by Olivia Zhu
Not too long ago, I was struck by a haiku. It’s a form I know very little about, aside from what most students are taught in school about its five-seven-five syllabic structure. Moreover, I don’t read or understand Japanese, and feel very much at a loss to understand the paragons of the form in their original language—essential, I think, given their length.
But I’ll venture a clumsy stab at explaining why this haiku might be so striking, and then dare to do the same for another, because I do think there’s something here that transcends translation. I’ve taken the liberty of picking the translations I thought sounded nice, but versions abound.
First, the Japanese poet Fukuda Chiyo-ni wrote:
How far have you gone today
In your wandering?
She wrote it after the death of her son, when she had already been widowed. It is, perhaps, a simple work—for her child, who loved dragonflies and died young, the same flavor of thought for a living boy and one no longer. It makes me imagine a mother wondering where her son is playing, only to remember with a sharp breath that he has died. Yet this haiku is at once the moment before that breath, and the one after. What a sweet thought, to then picture your child continuing to do what he liked best in life, no matter that he has wandered far beyond where a mother might find him and care for him.
Here, it is the brevity of the haiku that makes me feel as if it is a passing thought, but perhaps a thought that Chiyo-ni might have had every day, multiple times a day, before committing it to paper.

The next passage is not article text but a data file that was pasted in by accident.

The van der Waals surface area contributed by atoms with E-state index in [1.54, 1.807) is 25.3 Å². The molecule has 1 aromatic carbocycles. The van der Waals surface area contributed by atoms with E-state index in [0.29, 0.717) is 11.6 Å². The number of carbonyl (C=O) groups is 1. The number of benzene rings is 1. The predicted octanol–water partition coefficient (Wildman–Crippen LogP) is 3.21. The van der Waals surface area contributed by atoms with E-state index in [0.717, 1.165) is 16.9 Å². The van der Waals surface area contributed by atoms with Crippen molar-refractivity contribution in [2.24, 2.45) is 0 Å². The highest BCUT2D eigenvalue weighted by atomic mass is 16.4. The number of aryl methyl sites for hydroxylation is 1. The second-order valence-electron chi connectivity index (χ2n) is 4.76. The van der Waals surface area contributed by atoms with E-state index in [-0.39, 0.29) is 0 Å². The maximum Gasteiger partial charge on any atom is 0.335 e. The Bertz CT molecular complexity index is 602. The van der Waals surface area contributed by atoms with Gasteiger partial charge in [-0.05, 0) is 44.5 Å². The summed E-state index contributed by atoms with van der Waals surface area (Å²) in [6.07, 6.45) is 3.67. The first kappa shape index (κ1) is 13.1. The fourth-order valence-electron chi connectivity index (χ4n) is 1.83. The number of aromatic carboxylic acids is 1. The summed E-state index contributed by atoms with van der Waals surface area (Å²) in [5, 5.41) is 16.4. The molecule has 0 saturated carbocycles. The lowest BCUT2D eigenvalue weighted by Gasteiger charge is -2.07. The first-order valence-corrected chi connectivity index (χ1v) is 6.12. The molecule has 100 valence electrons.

This work also seems to have touched Kobayashi Issa, considered one of the great four masters of haiku. He, too, lost his children—a son, and then a daughter. It was the death of his daughter Sato that caused him the most heartbreak, for in one of his diaries, he said he believed she “lives in a special state of grace, and enjoys divine protection from Buddha.” His descriptions of her burst with a proud love and bemusement, and so his diary entry when she contracts and dies from smallpox seems all the more sorrowful by contrast. Upon her death, he wrote an entry in his journal, accompanied by Chiyo-ni’s poem on her dragonfly hunter, several other works about the loss of a child, and this haiku, his own:
The world of dew —
A world of dew it is indeed,
And yet, and yet…
Scholar Guy Newland discusses the work in his book on Buddhist grief, noting that the Issa would have followed the Buddhist belief that living things are fleeting, vanishing like dew. As Issa himself writes, “I knew well that it was no use to cry, that water once flown past the bridge does not return, and blossoms that are scattered are gone beyond recall. Yet try as I would, I could not, simply could not cut the binding cord of human love.” This is what he means when he says “and yet, and yet,” that even recognizing that he cannot recover his beloved daughter from death, he knows still that he shall love her and think on her, as Chiyo-ni does with her son. Newland describes it in quite a lovely way, saying that “Now this little girl’s death hurts him bone-deep, cuts him to the core. To be utterly heart-wrecked and, at the same time, strangely grateful for some lost grace—this is what it will always mean to be a human who loves another mortal.”
Consider again the haiku form, and how it shapes Issa’s feeling. It is a thought, a concise one. Yet it is a thought that lingers. Chiyo-ni’s thought—her question—revisits her over and over again, but Issa’s here is left to extend, a remnant of the cord that still binds him to his daughter. Critic and translator Donald Keene notes that Issa was generally “reluctant to express [tragic] feelings in his poetry,” yet he does so in his diaries, and especially in this haiku that reconciles his reckoning with the physics of the real world and his grief. Chiyo-ni, on the other hand, has elided that barrier, blending the spheres of life and death into her question.
So much, from thirty-four syllables!
“The Finest Female Haiku Writer”
“The Life of Kobayashi Issa”
Guy Newland, A Buddhist Grief Observed, (33-34)
Issa Kobayashi, The Year of My Life, (Chapters 12 and 14)
Donald Keene, World Within Walls: Japanese Literature of the Pre-modern Era, 1600-1867, Volume 1, 368